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This eBook from the Gutenberg Project consists of approximately 262 pages of information about Manuel Pereira.
Hutchinson arises from the fact that the names of offenders were always published during that gentleman’s administration, while under that of General Schnierle they are screened from public view.  On any Sunday evening, light may be seen in the shops of these dealers.  If the passer-by will for a few moments stay his course, he will witness the ingress and egress of negroes; if he approach the door, he will hear noise as of card-playing and revelry within.  And this is carried on unblushingly; is not confined to a shop here and a shop there, but may be observed throughout the city.  The writer of this article, some Sundays since, witnessed from his upper window a scene of revelry and gambling in one of these drinking-shops, which will scarcely be credited.  A party of negroes were seen around a card-table, with money beside them, engaged in betting; glasses of liquor were on the table, from which they ever and anon regaled themselves with all the nonchalance and affected mannerism of the most fashionable blades of the beau monde.

“This may not be a ‘desecration of the Sabbath’ by the municipal authorities themselves, but they are assuredly responsible for its profanation.  Appointed to guard the public morals, they are assuredly censurable if licentiousness is suffered to run its wild career unnoticed and unchecked.  We do not ask to be believed.  We would prefer to have skeptical rather than credulous readers.  We should prefer that all would arise from the perusal of this article in doubt, and determine to examine for themselves.  We believe in the strength and sufficiency of ocular proof, and court investigation.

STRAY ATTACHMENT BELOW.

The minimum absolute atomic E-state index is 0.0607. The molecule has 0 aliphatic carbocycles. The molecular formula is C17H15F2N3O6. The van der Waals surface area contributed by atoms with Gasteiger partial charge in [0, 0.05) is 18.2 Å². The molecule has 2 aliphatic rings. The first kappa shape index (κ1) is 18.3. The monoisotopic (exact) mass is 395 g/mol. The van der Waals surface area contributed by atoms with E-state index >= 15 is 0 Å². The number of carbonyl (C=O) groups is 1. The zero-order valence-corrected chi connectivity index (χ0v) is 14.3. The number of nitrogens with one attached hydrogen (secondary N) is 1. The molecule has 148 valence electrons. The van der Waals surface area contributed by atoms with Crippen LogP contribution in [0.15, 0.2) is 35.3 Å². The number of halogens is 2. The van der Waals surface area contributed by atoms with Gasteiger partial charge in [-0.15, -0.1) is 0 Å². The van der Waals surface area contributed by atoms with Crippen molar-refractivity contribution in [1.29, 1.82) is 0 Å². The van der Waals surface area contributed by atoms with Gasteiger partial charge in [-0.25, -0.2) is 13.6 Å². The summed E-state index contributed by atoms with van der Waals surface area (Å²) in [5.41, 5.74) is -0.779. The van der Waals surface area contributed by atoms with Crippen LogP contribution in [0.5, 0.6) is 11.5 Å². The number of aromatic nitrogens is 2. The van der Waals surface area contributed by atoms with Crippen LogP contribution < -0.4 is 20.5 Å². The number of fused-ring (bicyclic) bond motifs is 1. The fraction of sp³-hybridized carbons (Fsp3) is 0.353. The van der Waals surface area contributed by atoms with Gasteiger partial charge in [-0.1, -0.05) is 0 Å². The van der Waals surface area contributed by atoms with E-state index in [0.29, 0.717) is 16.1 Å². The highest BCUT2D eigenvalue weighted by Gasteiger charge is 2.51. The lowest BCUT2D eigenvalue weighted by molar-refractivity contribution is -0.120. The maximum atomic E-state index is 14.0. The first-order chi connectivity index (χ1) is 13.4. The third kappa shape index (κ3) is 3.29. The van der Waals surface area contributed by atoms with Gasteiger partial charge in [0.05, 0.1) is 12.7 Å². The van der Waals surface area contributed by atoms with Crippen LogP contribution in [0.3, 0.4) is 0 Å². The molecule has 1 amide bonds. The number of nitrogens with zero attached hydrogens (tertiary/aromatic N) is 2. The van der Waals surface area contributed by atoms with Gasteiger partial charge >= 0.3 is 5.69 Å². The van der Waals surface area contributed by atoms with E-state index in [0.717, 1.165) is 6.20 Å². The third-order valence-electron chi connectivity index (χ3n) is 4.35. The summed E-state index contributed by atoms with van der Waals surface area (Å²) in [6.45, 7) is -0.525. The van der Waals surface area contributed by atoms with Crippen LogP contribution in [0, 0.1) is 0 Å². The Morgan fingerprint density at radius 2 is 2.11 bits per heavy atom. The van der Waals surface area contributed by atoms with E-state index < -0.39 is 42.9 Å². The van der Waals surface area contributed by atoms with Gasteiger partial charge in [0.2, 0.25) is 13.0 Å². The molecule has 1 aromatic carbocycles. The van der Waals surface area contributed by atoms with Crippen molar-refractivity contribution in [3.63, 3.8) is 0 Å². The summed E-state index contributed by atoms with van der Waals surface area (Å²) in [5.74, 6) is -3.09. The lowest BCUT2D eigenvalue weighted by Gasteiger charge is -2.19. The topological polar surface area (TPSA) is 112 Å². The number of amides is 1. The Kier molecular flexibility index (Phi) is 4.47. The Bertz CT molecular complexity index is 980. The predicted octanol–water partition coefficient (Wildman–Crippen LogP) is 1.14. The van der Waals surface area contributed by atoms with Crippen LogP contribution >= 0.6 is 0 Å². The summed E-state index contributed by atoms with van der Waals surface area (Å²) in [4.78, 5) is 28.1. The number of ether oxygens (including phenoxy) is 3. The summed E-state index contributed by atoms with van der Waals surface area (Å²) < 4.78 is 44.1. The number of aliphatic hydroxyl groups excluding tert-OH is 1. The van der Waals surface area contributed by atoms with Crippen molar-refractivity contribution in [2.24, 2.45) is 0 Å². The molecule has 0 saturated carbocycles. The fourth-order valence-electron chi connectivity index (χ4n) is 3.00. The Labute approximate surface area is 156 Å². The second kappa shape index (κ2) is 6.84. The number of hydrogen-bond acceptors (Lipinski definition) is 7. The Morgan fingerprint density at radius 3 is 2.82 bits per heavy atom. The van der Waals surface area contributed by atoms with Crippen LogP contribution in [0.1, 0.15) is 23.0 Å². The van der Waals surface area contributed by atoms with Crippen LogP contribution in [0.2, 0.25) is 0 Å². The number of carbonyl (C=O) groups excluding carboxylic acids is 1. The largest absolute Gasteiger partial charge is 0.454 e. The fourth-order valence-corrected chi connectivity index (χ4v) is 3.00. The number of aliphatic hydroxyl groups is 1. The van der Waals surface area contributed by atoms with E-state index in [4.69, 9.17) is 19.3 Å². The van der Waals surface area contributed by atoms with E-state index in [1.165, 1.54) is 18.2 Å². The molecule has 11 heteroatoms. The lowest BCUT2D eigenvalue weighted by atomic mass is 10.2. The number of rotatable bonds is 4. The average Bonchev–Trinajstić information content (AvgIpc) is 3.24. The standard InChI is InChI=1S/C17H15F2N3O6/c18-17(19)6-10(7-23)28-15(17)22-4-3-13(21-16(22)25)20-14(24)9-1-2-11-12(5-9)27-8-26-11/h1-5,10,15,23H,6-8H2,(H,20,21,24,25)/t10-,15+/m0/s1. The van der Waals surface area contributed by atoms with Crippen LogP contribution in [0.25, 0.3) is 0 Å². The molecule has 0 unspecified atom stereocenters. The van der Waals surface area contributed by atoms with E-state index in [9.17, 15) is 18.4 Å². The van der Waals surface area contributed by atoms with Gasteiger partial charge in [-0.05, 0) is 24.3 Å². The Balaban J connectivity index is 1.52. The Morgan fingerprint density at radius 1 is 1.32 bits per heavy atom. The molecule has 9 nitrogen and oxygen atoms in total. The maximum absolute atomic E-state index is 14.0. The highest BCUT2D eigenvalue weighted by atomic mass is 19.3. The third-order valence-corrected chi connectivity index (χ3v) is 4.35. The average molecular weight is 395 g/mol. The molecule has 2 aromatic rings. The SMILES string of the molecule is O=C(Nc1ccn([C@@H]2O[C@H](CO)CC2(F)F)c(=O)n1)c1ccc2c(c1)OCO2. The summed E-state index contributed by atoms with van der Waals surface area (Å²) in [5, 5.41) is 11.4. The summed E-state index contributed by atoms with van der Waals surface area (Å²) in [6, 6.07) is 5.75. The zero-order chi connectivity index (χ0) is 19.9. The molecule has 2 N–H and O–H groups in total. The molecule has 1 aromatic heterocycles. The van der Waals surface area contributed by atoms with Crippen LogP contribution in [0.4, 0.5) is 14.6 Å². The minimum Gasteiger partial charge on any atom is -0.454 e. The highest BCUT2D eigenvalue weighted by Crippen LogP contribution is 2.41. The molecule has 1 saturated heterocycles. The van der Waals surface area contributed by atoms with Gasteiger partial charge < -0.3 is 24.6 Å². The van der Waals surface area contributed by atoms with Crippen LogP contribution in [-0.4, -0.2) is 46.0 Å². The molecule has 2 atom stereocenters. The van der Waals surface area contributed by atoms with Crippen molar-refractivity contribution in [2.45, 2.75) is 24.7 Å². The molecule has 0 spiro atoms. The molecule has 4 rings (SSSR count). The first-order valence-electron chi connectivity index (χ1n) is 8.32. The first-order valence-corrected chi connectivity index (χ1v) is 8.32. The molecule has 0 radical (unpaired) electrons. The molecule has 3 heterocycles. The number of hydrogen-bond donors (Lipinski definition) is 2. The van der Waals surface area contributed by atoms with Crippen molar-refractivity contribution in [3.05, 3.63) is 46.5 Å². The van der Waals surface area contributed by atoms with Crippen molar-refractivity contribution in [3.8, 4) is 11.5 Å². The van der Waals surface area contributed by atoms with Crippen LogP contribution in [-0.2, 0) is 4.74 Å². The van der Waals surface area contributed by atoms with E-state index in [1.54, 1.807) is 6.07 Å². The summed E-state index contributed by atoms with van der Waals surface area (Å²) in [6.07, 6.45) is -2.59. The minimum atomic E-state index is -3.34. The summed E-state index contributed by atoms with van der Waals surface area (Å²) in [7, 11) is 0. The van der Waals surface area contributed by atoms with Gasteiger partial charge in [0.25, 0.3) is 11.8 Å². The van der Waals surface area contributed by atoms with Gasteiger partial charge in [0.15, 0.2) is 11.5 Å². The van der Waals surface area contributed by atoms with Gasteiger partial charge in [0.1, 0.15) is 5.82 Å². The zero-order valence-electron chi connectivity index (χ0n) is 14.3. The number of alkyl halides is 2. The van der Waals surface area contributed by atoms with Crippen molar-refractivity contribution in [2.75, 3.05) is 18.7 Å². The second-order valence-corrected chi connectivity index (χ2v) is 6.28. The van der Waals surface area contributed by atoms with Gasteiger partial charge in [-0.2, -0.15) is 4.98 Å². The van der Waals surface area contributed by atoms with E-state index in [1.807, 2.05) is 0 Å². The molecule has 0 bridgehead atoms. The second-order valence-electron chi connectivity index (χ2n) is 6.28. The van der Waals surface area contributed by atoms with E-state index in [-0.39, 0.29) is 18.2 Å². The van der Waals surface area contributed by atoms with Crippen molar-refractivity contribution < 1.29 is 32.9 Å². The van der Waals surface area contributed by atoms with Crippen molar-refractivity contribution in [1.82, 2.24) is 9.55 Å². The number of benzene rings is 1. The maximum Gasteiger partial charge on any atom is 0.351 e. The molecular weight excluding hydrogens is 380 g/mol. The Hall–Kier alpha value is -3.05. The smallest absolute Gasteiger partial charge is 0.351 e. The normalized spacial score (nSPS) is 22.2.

* * *

“We are abundantly repaid if we succeed in arousing public attention to the alarming and dangerous condition of our city. * * * Let inquiry be entered into.  We boldly challenge it.  It will lead to other and more astonishing developments than those we have revealed.  (Signed)

“A responsible citizen.”

CHAPTER XXIX.

Manuel’s arrival in new York.

When we left Manuel, he was being hurried on board the steamship, as if he was a bale of infected goods.  Through the kindness of the clerk in the consul’s office, he was provided with a little box of stores to supply his wants on the passage, as it was known that he would have to “go forward.”  He soon found himself gliding over Charleston bar, and took a last look of what to him had been the city of injustice.  On the afternoon of the second day, he was sitting upon the forward deck eating an orange that had been given to him by the steward of the ship, probably as a token of sympathy for his sickly appearance, when a number of passengers, acting upon the information of the clerk of the ship, gathered around him.  One gentleman from Philadelphia, who seemed to take more interest in the man than any other of the passengers, expressed his indignation in no measured terms, that such a man should be imprisoned as a slave.  “Take care,” said a bystander, “there’s a good many Southerners on board.”

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